As a general rule, your monthly housing expenses - including rent, electricity, heat, water, and municipal services - should account for less than 30% of your before-tax household income. However, in certain situations and it may be difficult to find rental accommodations within this range. Property insurance, parking, cable, telephone and Internet services should not be included in this calculation.

    Location

    Location is a key consideration when searching for housing. Prime locations cost more, but often have advantages, including reduced commuting time and expenses. Being in close proximity to work, school, public transit or other amenities are also essential factors in pinpointing ideal locations. Other important considerations are safety and proximity to family and friends. Prepare a list of locations that best match your personal needs, then add any secondary locations that appeal to you. So, when you begin your search, be sure to evaluate the location in addition to the building and living space, taking the following elements into consideration:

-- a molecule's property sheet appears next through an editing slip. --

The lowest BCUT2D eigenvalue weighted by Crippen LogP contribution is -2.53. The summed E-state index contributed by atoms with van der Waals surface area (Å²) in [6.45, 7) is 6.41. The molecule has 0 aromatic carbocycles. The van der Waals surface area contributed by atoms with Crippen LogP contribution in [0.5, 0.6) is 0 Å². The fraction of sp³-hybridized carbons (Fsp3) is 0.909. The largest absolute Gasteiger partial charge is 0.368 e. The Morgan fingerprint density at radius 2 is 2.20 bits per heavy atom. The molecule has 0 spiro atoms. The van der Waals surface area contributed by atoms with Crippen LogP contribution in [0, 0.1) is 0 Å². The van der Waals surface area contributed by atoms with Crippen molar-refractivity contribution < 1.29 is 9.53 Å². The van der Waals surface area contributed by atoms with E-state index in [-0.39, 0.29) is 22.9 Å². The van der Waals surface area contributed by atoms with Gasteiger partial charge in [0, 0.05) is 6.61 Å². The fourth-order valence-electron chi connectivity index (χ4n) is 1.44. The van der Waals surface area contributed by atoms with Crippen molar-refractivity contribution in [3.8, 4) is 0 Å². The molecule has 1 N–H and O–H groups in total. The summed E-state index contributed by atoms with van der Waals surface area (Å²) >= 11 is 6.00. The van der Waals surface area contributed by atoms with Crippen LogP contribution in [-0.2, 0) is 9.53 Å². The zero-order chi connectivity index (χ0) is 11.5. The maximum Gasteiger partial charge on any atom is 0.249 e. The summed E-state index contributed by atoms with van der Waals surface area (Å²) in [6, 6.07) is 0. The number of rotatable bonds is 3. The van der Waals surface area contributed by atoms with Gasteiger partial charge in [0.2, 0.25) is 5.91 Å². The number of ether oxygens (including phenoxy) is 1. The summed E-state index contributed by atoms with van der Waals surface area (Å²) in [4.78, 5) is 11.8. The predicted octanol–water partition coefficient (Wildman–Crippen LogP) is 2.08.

• Crime level in the area.
  • Distance to work and/or school, friends and family.
  • Access to public transit and major roads.
  • If you have children, are there any parks and play areas nearby? What about schools?
  • Local amenities: entertainment, recreation facilities, shopping, libraries and restaurants.
  • Traffic and congestion. Are there traffic jams at rush hour or at certain times of the season?
  • What is your perception of the general air quality?
  • How are the noise levels in the area at different times of the day?
  • Housing types
    Basement apartment

    Basement apartments are units located in basements that have been converted into apartments. Basement apartments may have a separate entrance and may also include a private bathroom, kitchen, laundry room and heating system, although these common areas and utilities may be shared with other tenants in the building. Low rise apartment buildings usually have basement apartments.

    Detached